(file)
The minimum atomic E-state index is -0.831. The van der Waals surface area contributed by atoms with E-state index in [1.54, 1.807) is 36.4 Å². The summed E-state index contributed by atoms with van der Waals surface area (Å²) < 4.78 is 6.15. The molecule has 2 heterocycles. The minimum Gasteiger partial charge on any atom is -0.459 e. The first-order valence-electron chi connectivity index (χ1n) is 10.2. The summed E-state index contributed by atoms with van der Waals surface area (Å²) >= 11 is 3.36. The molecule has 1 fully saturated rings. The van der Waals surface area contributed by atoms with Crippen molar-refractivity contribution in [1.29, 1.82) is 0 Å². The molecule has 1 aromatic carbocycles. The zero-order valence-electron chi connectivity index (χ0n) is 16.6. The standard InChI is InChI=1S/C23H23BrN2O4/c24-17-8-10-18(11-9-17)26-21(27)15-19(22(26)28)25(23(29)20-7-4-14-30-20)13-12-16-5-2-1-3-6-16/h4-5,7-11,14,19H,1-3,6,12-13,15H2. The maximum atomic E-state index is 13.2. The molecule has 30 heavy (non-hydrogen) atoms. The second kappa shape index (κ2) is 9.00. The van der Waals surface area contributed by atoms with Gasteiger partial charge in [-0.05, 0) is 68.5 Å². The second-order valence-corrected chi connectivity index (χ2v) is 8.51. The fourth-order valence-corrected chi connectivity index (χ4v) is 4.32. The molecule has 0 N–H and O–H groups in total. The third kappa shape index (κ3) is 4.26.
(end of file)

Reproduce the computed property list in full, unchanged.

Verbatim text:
The minimum atomic E-state index is -0.831. The van der Waals surface area contributed by atoms with E-state index in [1.54, 1.807) is 36.4 Å². The summed E-state index contributed by atoms with van der Waals surface area (Å²) < 4.78 is 6.15. The molecule has 2 heterocycles. The minimum Gasteiger partial charge on any atom is -0.459 e. The first-order valence-electron chi connectivity index (χ1n) is 10.2. The summed E-state index contributed by atoms with van der Waals surface area (Å²) >= 11 is 3.36. The molecule has 1 fully saturated rings. The van der Waals surface area contributed by atoms with Crippen molar-refractivity contribution in [1.29, 1.82) is 0 Å². The molecule has 1 aromatic carbocycles. The zero-order valence-electron chi connectivity index (χ0n) is 16.6. The standard InChI is InChI=1S/C23H23BrN2O4/c24-17-8-10-18(11-9-17)26-21(27)15-19(22(26)28)25(23(29)20-7-4-14-30-20)13-12-16-5-2-1-3-6-16/h4-5,7-11,14,19H,1-3,6,12-13,15H2. The maximum atomic E-state index is 13.2. The molecule has 30 heavy (non-hydrogen) atoms. The second kappa shape index (κ2) is 9.00. The van der Waals surface area contributed by atoms with Gasteiger partial charge in [-0.05, 0) is 68.5 Å². The second-order valence-corrected chi connectivity index (χ2v) is 8.51. The fourth-order valence-corrected chi connectivity index (χ4v) is 4.32. The molecule has 0 N–H and O–H groups in total. The third kappa shape index (κ3) is 4.26.